WASHINGTON — Ronald Kempfert was a young boy in 1975 when his father was sent to prison for murder, and they had no contact for 28 years. Then, in 2003, Mr. Kempfert heard from a lawyer who had been looking into the case. “Your father is innocent,” said the lawyer, Larry A. Hammond. “And we’re pretty sure your mother framed him.”

That would seem a lot to digest, but Mr. Kempfert, 42, said he felt no hesitation. “My reaction was that it didn’t surprise me,” he said. “She’s my mother, and I love her. But I think she’s capable of anything.”

Mr. Kempfert is now certain that his father, William Macumber, is innocent. Arizona’s clemency board, citing Mr. Kempfert’s “very moving testimony” and saying there had been “a miscarriage of justice,” unanimously recommended last year that Mr. Macumber be freed.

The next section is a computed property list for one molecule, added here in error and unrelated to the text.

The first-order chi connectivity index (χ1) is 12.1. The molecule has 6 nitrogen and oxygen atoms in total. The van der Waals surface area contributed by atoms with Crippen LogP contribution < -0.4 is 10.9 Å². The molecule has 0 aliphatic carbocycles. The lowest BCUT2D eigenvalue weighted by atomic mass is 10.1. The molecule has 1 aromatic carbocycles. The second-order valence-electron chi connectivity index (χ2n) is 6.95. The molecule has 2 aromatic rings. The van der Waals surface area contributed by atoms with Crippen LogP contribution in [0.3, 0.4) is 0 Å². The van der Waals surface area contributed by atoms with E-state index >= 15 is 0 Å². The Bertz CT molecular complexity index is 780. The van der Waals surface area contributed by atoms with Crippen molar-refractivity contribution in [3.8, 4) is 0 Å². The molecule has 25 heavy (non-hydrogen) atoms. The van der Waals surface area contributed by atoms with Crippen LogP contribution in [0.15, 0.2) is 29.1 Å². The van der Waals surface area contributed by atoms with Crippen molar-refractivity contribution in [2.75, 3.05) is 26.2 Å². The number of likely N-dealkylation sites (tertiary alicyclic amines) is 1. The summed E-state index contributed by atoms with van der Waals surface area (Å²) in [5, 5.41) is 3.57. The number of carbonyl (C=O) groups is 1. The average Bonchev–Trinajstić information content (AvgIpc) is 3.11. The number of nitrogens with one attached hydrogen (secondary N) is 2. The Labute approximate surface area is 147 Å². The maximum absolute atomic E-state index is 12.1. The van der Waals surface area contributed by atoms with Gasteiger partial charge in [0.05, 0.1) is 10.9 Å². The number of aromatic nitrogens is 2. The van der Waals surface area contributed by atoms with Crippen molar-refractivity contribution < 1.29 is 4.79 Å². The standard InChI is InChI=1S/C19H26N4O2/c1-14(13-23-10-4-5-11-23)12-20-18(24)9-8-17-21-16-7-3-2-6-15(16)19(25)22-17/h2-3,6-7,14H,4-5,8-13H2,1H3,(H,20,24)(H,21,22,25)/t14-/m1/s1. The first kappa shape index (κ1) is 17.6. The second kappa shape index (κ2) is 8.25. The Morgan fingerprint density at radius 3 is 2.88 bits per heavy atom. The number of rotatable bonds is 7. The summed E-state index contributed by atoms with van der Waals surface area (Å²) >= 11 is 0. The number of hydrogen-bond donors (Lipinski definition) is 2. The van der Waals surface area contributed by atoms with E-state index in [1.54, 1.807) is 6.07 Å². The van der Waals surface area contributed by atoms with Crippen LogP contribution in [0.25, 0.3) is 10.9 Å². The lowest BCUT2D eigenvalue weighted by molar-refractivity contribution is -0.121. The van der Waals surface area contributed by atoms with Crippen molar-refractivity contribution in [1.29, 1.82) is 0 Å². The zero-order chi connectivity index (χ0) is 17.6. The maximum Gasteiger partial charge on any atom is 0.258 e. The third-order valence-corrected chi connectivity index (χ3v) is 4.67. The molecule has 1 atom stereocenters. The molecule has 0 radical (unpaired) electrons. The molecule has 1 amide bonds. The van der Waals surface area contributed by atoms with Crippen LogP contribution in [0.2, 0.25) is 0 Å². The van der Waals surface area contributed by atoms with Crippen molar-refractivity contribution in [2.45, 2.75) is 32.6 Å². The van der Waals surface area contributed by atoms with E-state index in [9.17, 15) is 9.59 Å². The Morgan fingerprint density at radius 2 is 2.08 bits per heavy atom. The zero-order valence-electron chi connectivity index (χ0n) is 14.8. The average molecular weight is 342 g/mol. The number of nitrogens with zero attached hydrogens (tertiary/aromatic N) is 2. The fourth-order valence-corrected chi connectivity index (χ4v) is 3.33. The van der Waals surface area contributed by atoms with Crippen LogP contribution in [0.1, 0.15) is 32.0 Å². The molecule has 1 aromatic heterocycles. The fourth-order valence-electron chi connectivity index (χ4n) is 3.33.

But Mr. Macumber remains in prison, and Gov. Jan Brewer has refused to explain why.

The case against Mr. Macumber began in 1974 as his marriage was disintegrating. His wife, Carol, who worked in the local sheriff’s office, went to her superiors with a surprising story. Her husband, she said, had recently confessed to the unsolved murders of a young couple shot to death a dozen years before, in 1962, in the open desert north of Scottsdale, Ariz.

Largely on the strength of his former wife’s testimony, Mr. Macumber was convicted and sentenced to life without the possibility of parole.

But the jury did not hear a significant piece of evidence.

In 1967, five years after the murders in the desert, a drifter named Ernesto Valenzuela was charged with a similar double homicide. He told his lawyer that he had also killed the couple in the desert.